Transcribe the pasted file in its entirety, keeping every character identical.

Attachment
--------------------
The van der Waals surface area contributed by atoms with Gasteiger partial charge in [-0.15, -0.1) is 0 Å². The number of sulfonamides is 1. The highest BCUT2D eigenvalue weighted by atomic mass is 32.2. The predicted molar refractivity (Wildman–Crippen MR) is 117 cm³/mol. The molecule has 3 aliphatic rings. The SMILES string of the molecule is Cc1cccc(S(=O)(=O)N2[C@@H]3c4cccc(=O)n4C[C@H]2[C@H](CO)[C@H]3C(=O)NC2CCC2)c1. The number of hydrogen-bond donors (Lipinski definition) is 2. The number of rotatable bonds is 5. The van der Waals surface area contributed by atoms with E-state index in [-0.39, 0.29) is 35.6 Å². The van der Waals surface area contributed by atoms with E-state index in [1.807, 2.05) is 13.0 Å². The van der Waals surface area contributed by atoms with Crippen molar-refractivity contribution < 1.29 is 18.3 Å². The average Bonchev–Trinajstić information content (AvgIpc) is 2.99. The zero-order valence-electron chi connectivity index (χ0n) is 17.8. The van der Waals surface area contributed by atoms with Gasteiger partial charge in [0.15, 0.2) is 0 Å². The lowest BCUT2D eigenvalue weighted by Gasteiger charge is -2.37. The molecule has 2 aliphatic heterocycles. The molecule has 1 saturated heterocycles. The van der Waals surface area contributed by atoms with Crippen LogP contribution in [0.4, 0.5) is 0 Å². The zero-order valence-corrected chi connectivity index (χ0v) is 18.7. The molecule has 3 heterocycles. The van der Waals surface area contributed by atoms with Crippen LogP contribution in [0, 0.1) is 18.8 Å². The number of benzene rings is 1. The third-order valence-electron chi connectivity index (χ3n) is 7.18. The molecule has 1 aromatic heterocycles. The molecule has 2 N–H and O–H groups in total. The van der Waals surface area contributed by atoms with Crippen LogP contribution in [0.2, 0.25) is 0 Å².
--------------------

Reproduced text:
The van der Waals surface area contributed by atoms with Gasteiger partial charge in [-0.15, -0.1) is 0 Å². The number of sulfonamides is 1. The highest BCUT2D eigenvalue weighted by atomic mass is 32.2. The predicted molar refractivity (Wildman–Crippen MR) is 117 cm³/mol. The molecule has 3 aliphatic rings. The SMILES string of the molecule is Cc1cccc(S(=O)(=O)N2[C@@H]3c4cccc(=O)n4C[C@H]2[C@H](CO)[C@H]3C(=O)NC2CCC2)c1. The number of hydrogen-bond donors (Lipinski definition) is 2. The number of rotatable bonds is 5. The van der Waals surface area contributed by atoms with E-state index in [-0.39, 0.29) is 35.6 Å². The van der Waals surface area contributed by atoms with E-state index in [1.807, 2.05) is 13.0 Å². The van der Waals surface area contributed by atoms with Crippen molar-refractivity contribution < 1.29 is 18.3 Å². The average Bonchev–Trinajstić information content (AvgIpc) is 2.99. The zero-order valence-electron chi connectivity index (χ0n) is 17.8. The van der Waals surface area contributed by atoms with Gasteiger partial charge in [0.15, 0.2) is 0 Å². The lowest BCUT2D eigenvalue weighted by Gasteiger charge is -2.37. The molecule has 2 aliphatic heterocycles. The molecule has 1 saturated heterocycles. The van der Waals surface area contributed by atoms with Crippen LogP contribution in [0.4, 0.5) is 0 Å². The zero-order valence-corrected chi connectivity index (χ0v) is 18.7. The molecule has 3 heterocycles. The van der Waals surface area contributed by atoms with Crippen LogP contribution in [0, 0.1) is 18.8 Å². The number of benzene rings is 1. The third-order valence-electron chi connectivity index (χ3n) is 7.18. The molecule has 1 aromatic heterocycles. The molecule has 2 N–H and O–H groups in total. The van der Waals surface area contributed by atoms with Crippen LogP contribution in [0.2, 0.25) is 0 Å².